Airbus is unimpressed—at least officially—by Boeing’s soon-to-be launched 777X, with Chief Operating Officer-Customers John Leahy dismissing the proposed widebody as a “very heavy paper aircraft.”

Leahy, speaking at the Paris air show, argued that Boeing “will discover that a derivative will not compete with a clean-sheet design (the A350),” and that he saw no need for Airbus to react with a counterproposal to the 777-9X.

With a nominal capacity of 400 seats in a three-class arrangement, the planned Boeing twinjet is likely to have space for 30-50 additional seats compared to the Airbus A350-1000, depending on the configuration. Airbus’s next-largest aircraft is the far-bigger A380. Boeing plans to formally launch the 777X before the end of the year.

“We don’t respond to paper aircraft,” Leahy said, adding, “Nobody asked them to add more seats.” He went has far as alleging that “the godfather of the aircraft leasing business”—Air Lease Corp.’s Chairman and CEO Steven Udvar-Hazy—told him that Boeing simply was re-engine the existing 777-300ER.

Udvar-Hazy earlier this week said the 777X needs further “design refinements” before he would consider ordering the aircraft.

Leahy’s 777X comments were part of a broader move to claim market leadership in the widebody market. In an Airbus presentation he suggested that the European airframer has outsold Boeing in the long-haul market by a wide margin over the past five years. According to Airbus’s figures, Boeing received a combined 587 orders for the 767, 787, 777 and 747-8 passenger series, while Airbus reached 820 in the same timeframe. The A350 generated 362 firm orders, compared to 156 for the 787 (including the 787-10). Of course, according to the same data, Boeing can claim 355 orders for the current versions of the 777 alone, almost as many as Airbus received for the new A350. In the overall 787/A350 comparison, Boeing still leads with 890 orders to 682 for the A350.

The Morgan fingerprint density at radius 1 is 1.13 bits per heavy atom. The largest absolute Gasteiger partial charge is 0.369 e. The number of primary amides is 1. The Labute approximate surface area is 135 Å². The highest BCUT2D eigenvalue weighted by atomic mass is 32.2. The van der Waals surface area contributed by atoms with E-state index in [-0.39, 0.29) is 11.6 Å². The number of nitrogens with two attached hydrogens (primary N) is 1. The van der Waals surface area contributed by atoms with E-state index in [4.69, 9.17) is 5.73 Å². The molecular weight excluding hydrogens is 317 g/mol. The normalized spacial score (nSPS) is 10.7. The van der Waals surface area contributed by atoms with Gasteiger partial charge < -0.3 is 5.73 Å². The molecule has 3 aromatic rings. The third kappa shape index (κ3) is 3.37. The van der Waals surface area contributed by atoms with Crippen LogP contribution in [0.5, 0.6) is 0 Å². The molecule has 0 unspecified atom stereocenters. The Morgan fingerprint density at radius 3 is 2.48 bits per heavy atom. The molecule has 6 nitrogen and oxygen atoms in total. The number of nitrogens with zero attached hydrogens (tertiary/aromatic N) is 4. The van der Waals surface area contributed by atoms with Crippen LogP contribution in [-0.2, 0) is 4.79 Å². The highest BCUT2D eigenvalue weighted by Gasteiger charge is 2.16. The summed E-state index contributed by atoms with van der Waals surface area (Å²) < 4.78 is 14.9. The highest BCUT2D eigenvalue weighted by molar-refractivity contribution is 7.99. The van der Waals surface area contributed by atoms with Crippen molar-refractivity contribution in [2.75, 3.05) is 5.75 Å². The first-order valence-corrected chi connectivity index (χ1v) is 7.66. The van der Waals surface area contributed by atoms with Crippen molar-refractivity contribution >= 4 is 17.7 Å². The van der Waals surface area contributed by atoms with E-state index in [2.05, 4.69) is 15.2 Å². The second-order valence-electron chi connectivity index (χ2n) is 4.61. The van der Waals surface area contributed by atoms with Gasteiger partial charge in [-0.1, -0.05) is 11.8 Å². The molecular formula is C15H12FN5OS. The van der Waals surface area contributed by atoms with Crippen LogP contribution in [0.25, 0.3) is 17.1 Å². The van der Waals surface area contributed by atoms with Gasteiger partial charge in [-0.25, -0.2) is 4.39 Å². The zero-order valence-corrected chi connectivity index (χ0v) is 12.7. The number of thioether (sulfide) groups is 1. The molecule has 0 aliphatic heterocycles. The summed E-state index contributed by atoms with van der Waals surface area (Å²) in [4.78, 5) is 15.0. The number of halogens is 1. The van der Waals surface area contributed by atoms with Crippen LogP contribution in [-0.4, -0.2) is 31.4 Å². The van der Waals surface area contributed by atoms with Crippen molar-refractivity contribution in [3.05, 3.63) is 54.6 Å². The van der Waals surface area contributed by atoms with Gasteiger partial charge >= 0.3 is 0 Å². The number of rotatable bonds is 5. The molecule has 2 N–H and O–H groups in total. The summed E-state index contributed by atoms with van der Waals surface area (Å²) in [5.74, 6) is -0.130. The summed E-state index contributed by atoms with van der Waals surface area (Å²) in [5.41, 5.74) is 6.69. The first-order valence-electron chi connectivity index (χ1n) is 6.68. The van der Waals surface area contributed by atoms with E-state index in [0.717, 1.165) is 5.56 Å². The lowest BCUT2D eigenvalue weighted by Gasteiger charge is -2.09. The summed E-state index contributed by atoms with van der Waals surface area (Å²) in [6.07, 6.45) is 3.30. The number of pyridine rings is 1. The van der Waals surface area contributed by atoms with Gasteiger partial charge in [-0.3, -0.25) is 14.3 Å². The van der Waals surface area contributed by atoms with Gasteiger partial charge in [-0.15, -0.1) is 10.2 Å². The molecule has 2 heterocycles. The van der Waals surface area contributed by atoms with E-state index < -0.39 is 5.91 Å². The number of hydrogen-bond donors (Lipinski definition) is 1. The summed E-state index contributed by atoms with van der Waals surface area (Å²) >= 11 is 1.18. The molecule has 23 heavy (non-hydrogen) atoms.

Airbus reached orders and commitments for 466 additional aircraft of all series at the Paris air show. Included are commitments for 25 A350s from Air France, 30 for Singapore Airlines, 10 for United Airlines and four for SriLankan Airlines. Airbus also managed to sell a combination of 135 A320s and A320NEOs to EasyJet and a mix of 100 current and reengined narrowbodies to Lufthansa.

Boeing, meanwhile, says the air show yielded 422 orders and commitments, including a firm order for 175 aircraft by major 737 operator Ryanair. Other firm orders included those for 30 737 MAX models by CIT Aerospace, 30 787-10s by Singapore Airlines, 12 787-10s by British Airways, five 737-900ERs by Oman Air, three 737-8s by the Czech Republic’s Travel Service Airlines, two 777-300ERs by Qatar Airways and another 40 narrowbody orders from undisclosed customers.

In the NEO/MAX market, Airbus now has reached 2,408 orders while Boeing is at 1,513 for the MAX, which was launched later. Airbus argues that its customer base is much broader, with 43 different clients compared to 22 for Boeing.

While 22 airlines are now flying A320s with Sharklets, Airbus has given up on earlier plans to offer them as a retrofit for already delivered aircraft. According to Leahy, it was tough to make a business case for that plan.